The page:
Maurice "Hank" Greenberg is suing the feds for their takeover of AIG, where he was CEO for 40 years.
NEW YORK (CNNMoney) -- The former head of the American International Group sued the U.S. government for $25 billion on Monday, claiming officials should have bailed out AIG instead of taking it over.
Maurice "Hank" Greenberg and his Starr International Company accused officials of discriminating against AIG.
"The government is not empowered to trample shareholder and property rights even in the midst of a financial emergency," Starr alleges in the lawsuit, which was filed in the U.S. Court of Federal Claims in Washington, D.C.
Starr also sued the Federal Reserve Bank of New York in federal district court in Manhattan.
A top Treasury Department official denied Starr's claims.
"It is important to remember that the government provided assistance to AIG -- and stopped it from collapsing -- in order to prevent a meltdown of the entire global financial system," Tim Massad, assistant secretary for financial stability, said in a statement.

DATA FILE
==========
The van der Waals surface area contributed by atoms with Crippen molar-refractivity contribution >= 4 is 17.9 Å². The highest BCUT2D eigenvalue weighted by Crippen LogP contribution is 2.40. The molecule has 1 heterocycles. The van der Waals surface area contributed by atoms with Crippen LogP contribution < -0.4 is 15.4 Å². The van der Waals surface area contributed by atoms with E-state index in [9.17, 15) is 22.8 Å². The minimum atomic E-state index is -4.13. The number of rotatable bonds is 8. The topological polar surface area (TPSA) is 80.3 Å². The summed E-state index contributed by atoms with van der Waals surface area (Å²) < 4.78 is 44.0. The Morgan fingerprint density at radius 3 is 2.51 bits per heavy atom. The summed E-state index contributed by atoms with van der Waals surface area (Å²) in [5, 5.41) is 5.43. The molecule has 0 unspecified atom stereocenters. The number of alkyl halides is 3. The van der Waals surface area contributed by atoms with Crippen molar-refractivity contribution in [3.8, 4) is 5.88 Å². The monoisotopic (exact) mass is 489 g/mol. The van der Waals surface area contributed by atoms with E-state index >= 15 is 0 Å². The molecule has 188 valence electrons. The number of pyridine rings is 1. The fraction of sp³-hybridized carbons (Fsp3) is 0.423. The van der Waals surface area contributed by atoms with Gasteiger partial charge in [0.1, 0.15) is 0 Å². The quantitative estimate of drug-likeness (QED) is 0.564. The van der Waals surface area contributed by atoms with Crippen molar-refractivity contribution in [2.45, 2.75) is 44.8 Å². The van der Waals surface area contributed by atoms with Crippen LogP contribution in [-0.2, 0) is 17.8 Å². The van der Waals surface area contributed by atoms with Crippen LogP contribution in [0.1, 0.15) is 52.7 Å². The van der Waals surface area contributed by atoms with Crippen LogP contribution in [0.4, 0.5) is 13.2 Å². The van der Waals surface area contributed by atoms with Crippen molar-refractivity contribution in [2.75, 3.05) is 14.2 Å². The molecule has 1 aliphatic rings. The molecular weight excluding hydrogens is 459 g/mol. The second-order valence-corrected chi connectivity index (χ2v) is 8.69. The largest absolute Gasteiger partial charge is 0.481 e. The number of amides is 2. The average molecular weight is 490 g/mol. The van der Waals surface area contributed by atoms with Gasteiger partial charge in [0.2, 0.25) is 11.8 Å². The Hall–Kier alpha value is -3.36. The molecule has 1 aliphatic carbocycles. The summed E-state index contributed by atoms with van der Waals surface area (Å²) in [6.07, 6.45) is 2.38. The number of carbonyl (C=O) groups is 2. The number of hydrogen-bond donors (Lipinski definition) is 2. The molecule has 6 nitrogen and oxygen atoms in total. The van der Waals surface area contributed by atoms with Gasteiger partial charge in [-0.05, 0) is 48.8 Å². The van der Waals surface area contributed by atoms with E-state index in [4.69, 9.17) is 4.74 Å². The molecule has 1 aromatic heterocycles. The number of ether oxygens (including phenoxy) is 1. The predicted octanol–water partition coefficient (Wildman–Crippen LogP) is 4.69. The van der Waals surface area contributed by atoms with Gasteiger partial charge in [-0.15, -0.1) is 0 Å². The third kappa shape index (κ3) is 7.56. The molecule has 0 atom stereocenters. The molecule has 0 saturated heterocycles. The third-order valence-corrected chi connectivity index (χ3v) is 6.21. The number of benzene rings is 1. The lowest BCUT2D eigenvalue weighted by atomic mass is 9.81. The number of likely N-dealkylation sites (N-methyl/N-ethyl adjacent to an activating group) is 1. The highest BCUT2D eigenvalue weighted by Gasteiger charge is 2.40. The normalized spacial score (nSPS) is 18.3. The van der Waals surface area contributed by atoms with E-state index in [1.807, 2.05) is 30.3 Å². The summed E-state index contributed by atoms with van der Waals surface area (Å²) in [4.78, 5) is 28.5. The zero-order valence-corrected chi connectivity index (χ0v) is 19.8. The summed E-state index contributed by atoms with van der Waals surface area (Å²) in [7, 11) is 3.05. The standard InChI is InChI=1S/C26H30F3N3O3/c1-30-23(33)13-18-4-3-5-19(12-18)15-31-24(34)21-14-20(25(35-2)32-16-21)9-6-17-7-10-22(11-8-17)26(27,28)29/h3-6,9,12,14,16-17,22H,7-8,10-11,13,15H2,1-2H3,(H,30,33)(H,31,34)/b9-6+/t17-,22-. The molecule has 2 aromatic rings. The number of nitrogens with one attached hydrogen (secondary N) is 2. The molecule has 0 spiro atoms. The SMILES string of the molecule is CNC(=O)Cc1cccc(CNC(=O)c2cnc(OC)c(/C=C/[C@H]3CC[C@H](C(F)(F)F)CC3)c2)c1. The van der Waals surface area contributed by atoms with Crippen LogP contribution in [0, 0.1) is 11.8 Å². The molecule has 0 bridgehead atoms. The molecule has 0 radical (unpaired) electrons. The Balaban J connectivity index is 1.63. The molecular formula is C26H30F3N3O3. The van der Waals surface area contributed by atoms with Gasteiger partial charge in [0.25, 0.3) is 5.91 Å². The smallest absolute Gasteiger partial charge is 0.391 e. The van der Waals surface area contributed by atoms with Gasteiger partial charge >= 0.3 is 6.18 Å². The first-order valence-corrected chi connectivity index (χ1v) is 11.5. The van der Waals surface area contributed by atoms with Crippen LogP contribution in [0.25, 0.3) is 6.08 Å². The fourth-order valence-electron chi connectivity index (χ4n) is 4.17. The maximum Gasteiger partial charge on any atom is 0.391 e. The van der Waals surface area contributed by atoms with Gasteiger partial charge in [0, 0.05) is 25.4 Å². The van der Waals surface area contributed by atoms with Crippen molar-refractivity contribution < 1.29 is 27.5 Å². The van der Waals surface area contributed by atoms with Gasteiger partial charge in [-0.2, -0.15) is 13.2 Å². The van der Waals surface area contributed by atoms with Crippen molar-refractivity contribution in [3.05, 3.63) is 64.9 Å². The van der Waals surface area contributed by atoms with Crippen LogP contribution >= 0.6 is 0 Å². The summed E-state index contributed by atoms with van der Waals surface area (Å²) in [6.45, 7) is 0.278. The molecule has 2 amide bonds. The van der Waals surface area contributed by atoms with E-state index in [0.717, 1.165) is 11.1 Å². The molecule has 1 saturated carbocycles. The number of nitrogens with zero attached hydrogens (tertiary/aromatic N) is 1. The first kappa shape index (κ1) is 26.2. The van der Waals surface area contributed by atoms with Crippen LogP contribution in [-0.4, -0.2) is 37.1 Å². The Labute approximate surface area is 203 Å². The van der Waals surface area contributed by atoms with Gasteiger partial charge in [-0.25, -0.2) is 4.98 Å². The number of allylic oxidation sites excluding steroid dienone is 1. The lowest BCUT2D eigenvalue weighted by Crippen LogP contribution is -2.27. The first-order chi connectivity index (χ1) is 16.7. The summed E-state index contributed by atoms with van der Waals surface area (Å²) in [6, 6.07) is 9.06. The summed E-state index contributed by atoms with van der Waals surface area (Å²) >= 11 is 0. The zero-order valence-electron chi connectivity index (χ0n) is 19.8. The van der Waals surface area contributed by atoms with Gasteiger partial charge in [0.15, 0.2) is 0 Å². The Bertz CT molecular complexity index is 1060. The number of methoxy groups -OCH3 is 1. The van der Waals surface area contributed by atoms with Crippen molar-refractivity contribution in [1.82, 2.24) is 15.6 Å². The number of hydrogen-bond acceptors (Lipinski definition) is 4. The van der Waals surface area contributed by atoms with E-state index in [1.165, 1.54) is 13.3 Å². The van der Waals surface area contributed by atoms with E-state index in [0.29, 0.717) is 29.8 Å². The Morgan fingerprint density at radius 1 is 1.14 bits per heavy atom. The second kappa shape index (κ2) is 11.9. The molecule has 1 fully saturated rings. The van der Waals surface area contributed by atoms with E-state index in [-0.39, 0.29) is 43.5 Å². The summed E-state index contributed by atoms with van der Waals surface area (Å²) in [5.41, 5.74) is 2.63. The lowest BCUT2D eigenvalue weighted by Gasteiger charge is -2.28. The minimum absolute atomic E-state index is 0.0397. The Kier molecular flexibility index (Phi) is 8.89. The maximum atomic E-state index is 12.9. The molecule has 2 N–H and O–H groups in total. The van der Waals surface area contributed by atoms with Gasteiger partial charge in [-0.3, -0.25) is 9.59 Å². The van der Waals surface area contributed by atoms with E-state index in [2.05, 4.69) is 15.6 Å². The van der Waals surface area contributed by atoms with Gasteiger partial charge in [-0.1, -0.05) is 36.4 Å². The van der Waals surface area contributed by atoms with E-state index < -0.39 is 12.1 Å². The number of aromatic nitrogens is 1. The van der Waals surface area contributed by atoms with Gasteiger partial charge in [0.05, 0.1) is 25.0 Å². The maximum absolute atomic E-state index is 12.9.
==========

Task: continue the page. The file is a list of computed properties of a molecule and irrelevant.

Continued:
The New York Fed released a statement saying that the allegations have "no merit."
"AIG's board of directors had an alternative choice to borrowing from the Federal Reserve and that choice was bankruptcy," the New York Fed said in the statement.
Starr, based in Switzerland, says it was the largest AIG shareholder at the time of the government's takeover in September 2008, at the peak of the financial crisis following the collapse of Lehman Brothers.
Starr accuses the government of seizing an 80% interest in AIG's common stock and then using the insurer as a vehicle to provide "backdoor bailouts" to other companies. This was after the government denied AIG the loans and other forms of assistance it was providing to other firms.
"Rather than granting AIG the same access to liquidity assistance that it granted to numerous other institutions, including various foreign companies, the government instead chose to use the difficulties faced by AIG to implement a takeover of the company without just compensation," according to the suit.
Greenberg became AIG's chief executive in 1968, a position he held until his retirement in 2005. Under his watch, the company grew to 97,000 employees and more than $40 billion in annual sales.
But the company also got involved in mortgage-backed securities and collateralized debt obligations, risky markets that became toxic when the housing bubble burst.
In 2008, AIG went into a nose dive when it lacked enough liquid assets to cover the increasing demands for collateral, but other companies were in the same boat.
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